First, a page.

Orban’s 11 hostages: how Russian Orthodox Church and Russian authorities “trade” Ukrainians with the Hungarian government

The story of the release of 11 captured soldiers of the Armed Forces of Ukraine, who were handed over to Hungary by the Russian Federation without even informing Ukraine, is gaining new details, but some key information remains unknown. Specifically, the conditions of such an exchange are unclear. However, it is certain that the Hungarian government is playing the Russian game, which is not heavily concealed within Orban’s government.

Read the column of the diplomat and now Member of Parliament of Ukraine, Bohdan Yaremenko to learn more about the circumstances surrounding these events, what preceded them, and what may be expected in the future.

The editorial board of European Pravda (Ukrainian news website) remains open to publishing other opinions about this story and, in general, about the prospects for the development of relations between Ukraine and Hungary, from which even the remnants of good neighborliness are being eroded.

The commentary of the Ministry of Foreign Affairs of Ukraine regarding the transfer of a group of Ukrainian prisoners of war by Russia to Hungary begins with the acknowledgment that liberation from captivity is always a blessing.

Ukraine always perceives news about the return of soldiers captured by Russians in the same way.

However, no one has returned to Ukraine yet in the situation with Hungary.

And the details of this story raise many questions, in addition to a series of already known and not always pleasant answers.

Russian Orthodox Church’s announcement and Hungary’s role

This story publicly began not in Hungary, but in Russia, with the statement of the Russian Orthodox Church (ROC) on June 8, 2023, stating that “within the framework of inter-church cooperation and actions prompted by Christian philanthropy,” a “group of Ukrainian prisoners of war of Transcarpathian origin” was transferred to the Hungarian state through the mediation of the Russian Orthodox Church.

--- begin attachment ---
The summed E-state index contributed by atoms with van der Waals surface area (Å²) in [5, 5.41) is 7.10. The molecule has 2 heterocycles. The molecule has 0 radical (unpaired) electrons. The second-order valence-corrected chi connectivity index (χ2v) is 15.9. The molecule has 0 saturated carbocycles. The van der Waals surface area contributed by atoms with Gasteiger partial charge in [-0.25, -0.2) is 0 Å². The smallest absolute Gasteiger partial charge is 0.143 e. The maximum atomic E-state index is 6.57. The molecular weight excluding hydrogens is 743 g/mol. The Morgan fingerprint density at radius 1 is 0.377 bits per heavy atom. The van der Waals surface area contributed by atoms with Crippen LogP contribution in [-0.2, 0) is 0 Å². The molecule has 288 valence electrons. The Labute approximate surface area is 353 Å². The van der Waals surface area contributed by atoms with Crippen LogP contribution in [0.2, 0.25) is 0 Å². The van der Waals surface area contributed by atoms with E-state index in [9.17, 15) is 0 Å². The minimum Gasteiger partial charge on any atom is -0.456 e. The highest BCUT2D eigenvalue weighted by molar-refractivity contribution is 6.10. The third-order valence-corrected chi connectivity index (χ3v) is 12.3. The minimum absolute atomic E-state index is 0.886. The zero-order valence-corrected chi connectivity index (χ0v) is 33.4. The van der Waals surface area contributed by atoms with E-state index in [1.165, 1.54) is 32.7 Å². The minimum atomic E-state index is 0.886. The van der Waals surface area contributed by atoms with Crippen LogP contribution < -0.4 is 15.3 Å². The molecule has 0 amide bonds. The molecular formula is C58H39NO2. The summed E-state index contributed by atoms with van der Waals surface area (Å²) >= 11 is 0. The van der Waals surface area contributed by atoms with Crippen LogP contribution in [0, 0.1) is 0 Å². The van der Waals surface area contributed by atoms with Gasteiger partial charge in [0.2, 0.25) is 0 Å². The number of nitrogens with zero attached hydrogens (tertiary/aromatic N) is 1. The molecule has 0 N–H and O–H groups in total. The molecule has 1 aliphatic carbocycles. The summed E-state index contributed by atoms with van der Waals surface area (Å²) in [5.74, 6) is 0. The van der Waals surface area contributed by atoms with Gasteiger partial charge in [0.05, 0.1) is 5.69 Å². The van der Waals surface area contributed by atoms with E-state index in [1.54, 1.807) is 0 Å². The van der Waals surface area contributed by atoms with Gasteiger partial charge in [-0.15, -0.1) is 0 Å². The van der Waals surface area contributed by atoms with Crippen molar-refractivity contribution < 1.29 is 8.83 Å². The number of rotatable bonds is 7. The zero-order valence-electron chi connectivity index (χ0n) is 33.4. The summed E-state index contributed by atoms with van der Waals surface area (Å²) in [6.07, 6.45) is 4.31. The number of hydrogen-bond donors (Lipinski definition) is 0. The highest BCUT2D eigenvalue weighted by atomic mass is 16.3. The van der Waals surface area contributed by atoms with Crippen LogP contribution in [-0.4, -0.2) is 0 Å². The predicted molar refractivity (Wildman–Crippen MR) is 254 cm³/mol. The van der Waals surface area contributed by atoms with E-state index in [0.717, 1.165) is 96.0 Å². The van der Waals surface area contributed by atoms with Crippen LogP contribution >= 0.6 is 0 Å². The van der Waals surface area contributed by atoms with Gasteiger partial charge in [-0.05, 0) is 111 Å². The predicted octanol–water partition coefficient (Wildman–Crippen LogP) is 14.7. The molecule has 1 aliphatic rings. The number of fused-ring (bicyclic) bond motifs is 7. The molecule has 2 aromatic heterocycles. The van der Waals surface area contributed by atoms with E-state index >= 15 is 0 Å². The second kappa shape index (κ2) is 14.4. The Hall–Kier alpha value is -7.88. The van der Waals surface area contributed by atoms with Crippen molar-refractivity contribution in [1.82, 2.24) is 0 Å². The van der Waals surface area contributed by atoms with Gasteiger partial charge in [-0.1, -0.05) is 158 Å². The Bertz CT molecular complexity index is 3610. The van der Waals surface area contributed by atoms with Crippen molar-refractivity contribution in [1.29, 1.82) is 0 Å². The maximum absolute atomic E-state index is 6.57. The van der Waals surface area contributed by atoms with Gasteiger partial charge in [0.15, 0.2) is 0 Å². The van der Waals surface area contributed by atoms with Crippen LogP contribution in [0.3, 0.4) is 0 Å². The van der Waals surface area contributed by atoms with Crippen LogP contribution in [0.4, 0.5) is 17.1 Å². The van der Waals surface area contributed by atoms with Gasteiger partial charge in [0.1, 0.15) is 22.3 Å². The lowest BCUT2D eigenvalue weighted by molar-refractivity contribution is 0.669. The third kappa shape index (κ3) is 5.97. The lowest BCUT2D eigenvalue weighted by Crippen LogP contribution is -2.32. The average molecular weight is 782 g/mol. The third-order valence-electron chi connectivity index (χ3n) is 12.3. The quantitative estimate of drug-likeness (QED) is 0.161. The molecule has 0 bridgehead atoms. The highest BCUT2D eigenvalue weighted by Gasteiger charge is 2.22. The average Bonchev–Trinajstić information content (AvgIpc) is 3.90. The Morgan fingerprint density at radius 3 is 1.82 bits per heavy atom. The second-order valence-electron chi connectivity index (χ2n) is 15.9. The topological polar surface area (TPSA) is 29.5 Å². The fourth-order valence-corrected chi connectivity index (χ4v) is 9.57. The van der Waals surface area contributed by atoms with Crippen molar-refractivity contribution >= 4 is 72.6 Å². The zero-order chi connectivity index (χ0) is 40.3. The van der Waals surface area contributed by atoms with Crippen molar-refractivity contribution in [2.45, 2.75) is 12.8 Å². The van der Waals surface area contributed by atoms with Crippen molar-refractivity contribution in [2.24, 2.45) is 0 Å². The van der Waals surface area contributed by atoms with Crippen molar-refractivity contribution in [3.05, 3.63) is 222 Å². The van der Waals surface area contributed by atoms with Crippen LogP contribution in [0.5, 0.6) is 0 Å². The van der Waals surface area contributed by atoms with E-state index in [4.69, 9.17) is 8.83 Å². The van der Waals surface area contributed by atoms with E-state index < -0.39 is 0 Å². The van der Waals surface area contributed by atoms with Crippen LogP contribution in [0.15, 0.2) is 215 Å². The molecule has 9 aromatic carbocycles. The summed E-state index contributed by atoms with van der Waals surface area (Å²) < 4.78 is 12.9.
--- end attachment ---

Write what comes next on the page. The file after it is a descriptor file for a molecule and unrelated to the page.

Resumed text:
The announcement is not just surprising but strongly reeks of falsehood.

See also: Killing of prisoners of war in Olenivka and search for survivors: what are international organizations doing? Results of the trip to Geneva

Hungary is not a church to engage in inter-church dialogue with the Russian Orthodox Church, and there are only around 10,000 Orthodox believers among the 9 million citizens of Hungary. We are well aware of Russia’s “philanthropy” and its advanced propaganda squad — Russian popes. We only did not know that Russian Orthodox philanthropy extends more to the residents of the Zakarpattia region of Ukraine and does not extend at all to the people of Donetsk, Crimea, or residents of other regions of Ukraine, to whose exchanges the Russian Orthodox Church remains indifferent.

By dismissing half of it, one can easily see a grain of truth: within the framework of special relations between the Hungarian and Russian regimes, the Russian Federation transferred a group of Ukrainian prisoners of war to Hungary (likely ethnic Hungarians, although this was only an assumption at the time because the ROC’s statement did not mention their ethnic origin).

In theory, the fact could have not raised any questions or emotions other than gratitude. After all, foreign states have already participated in complex negotiations with Russia regarding the exchange of prisoners of war, or participants in the armed conflict between Russia and Ukraine. However, each time it was done at the request and with the knowledge of Ukraine, and Ukraine was aware of the course of the negotiations and expressed preferences regarding the individuals it wanted to be released from Russian captivity.

Hungary did not burden itself with communication regarding its intentions concerning the citizens of Ukraine.

And when this story became public, Hungarian Deputy Prime Minister Semjén directly stated that instead of being interested in the fate of these prisoners of war, that is, asking who these people are and where they are now, Ukraine should simply bask in silence from happiness.